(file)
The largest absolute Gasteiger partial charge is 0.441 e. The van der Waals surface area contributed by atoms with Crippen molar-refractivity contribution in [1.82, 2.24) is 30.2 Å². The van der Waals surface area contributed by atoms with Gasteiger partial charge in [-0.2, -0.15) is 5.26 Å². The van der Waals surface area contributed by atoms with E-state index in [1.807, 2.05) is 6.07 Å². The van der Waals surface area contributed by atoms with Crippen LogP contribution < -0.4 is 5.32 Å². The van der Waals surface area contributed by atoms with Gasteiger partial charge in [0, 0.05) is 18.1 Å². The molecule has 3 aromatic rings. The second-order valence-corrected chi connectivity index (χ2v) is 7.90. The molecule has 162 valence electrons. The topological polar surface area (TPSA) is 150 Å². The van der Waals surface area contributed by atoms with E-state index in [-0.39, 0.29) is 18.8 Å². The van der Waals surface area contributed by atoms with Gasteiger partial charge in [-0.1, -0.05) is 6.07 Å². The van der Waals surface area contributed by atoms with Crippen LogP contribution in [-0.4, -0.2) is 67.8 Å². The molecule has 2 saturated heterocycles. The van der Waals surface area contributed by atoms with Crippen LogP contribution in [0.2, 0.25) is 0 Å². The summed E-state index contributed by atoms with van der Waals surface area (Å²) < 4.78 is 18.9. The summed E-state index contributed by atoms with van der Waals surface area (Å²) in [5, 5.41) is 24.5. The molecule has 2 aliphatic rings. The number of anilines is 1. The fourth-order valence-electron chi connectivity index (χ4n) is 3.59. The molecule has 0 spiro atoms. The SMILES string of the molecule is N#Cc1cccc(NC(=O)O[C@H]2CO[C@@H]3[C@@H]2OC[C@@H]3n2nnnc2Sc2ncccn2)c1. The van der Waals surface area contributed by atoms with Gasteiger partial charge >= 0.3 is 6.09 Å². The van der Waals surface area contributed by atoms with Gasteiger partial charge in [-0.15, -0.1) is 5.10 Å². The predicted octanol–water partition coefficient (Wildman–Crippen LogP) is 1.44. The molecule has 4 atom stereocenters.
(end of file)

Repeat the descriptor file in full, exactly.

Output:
The largest absolute Gasteiger partial charge is 0.441 e. The van der Waals surface area contributed by atoms with Crippen molar-refractivity contribution in [1.82, 2.24) is 30.2 Å². The van der Waals surface area contributed by atoms with Gasteiger partial charge in [-0.2, -0.15) is 5.26 Å². The van der Waals surface area contributed by atoms with E-state index in [1.807, 2.05) is 6.07 Å². The van der Waals surface area contributed by atoms with Crippen LogP contribution < -0.4 is 5.32 Å². The van der Waals surface area contributed by atoms with Gasteiger partial charge in [0, 0.05) is 18.1 Å². The molecule has 3 aromatic rings. The second-order valence-corrected chi connectivity index (χ2v) is 7.90. The molecule has 162 valence electrons. The topological polar surface area (TPSA) is 150 Å². The van der Waals surface area contributed by atoms with E-state index in [-0.39, 0.29) is 18.8 Å². The van der Waals surface area contributed by atoms with Gasteiger partial charge in [-0.1, -0.05) is 6.07 Å². The van der Waals surface area contributed by atoms with Crippen LogP contribution in [-0.4, -0.2) is 67.8 Å². The molecule has 2 saturated heterocycles. The van der Waals surface area contributed by atoms with Crippen LogP contribution in [0.2, 0.25) is 0 Å². The summed E-state index contributed by atoms with van der Waals surface area (Å²) < 4.78 is 18.9. The summed E-state index contributed by atoms with van der Waals surface area (Å²) in [5, 5.41) is 24.5. The molecule has 2 aliphatic rings. The number of anilines is 1. The fourth-order valence-electron chi connectivity index (χ4n) is 3.59. The molecule has 0 spiro atoms. The SMILES string of the molecule is N#Cc1cccc(NC(=O)O[C@H]2CO[C@@H]3[C@@H]2OC[C@@H]3n2nnnc2Sc2ncccn2)c1. The van der Waals surface area contributed by atoms with Gasteiger partial charge >= 0.3 is 6.09 Å². The van der Waals surface area contributed by atoms with Gasteiger partial charge in [-0.15, -0.1) is 5.10 Å². The predicted octanol–water partition coefficient (Wildman–Crippen LogP) is 1.44. The molecule has 4 atom stereocenters.